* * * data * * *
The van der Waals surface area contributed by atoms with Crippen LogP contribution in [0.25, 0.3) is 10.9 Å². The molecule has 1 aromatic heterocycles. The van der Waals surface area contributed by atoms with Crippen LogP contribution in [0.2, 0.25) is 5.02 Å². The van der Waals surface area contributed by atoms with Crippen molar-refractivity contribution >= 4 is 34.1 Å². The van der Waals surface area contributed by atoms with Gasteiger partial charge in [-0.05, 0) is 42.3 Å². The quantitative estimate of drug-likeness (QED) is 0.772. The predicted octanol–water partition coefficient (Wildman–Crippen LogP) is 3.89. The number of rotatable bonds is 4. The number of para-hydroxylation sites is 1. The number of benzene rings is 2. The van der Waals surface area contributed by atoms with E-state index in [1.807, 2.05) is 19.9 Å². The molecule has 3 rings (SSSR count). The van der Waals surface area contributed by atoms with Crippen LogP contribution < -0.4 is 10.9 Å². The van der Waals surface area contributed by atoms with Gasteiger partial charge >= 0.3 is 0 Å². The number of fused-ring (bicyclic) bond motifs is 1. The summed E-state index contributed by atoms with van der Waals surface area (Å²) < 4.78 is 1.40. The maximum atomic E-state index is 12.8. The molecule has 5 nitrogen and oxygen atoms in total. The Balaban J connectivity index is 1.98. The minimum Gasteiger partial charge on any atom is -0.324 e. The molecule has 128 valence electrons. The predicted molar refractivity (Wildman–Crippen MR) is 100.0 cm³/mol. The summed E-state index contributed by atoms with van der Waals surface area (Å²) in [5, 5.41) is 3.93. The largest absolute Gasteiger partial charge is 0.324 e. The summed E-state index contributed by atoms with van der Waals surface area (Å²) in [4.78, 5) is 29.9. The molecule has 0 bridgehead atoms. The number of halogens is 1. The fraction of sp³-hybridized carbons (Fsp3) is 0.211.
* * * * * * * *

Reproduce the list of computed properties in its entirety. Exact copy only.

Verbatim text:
The van der Waals surface area contributed by atoms with Crippen LogP contribution in [0.25, 0.3) is 10.9 Å². The molecule has 1 aromatic heterocycles. The van der Waals surface area contributed by atoms with Crippen LogP contribution in [0.2, 0.25) is 5.02 Å². The van der Waals surface area contributed by atoms with Crippen molar-refractivity contribution >= 4 is 34.1 Å². The van der Waals surface area contributed by atoms with Gasteiger partial charge in [-0.05, 0) is 42.3 Å². The quantitative estimate of drug-likeness (QED) is 0.772. The predicted octanol–water partition coefficient (Wildman–Crippen LogP) is 3.89. The number of rotatable bonds is 4. The number of para-hydroxylation sites is 1. The number of benzene rings is 2. The van der Waals surface area contributed by atoms with E-state index in [1.807, 2.05) is 19.9 Å². The molecule has 3 rings (SSSR count). The van der Waals surface area contributed by atoms with Crippen LogP contribution < -0.4 is 10.9 Å². The van der Waals surface area contributed by atoms with Gasteiger partial charge >= 0.3 is 0 Å². The number of fused-ring (bicyclic) bond motifs is 1. The summed E-state index contributed by atoms with van der Waals surface area (Å²) < 4.78 is 1.40. The maximum atomic E-state index is 12.8. The molecule has 5 nitrogen and oxygen atoms in total. The Balaban J connectivity index is 1.98. The minimum Gasteiger partial charge on any atom is -0.324 e. The molecule has 128 valence electrons. The predicted molar refractivity (Wildman–Crippen MR) is 100.0 cm³/mol. The summed E-state index contributed by atoms with van der Waals surface area (Å²) in [5, 5.41) is 3.93. The largest absolute Gasteiger partial charge is 0.324 e. The summed E-state index contributed by atoms with van der Waals surface area (Å²) in [4.78, 5) is 29.9. The molecule has 0 bridgehead atoms. The number of halogens is 1. The fraction of sp³-hybridized carbons (Fsp3) is 0.211.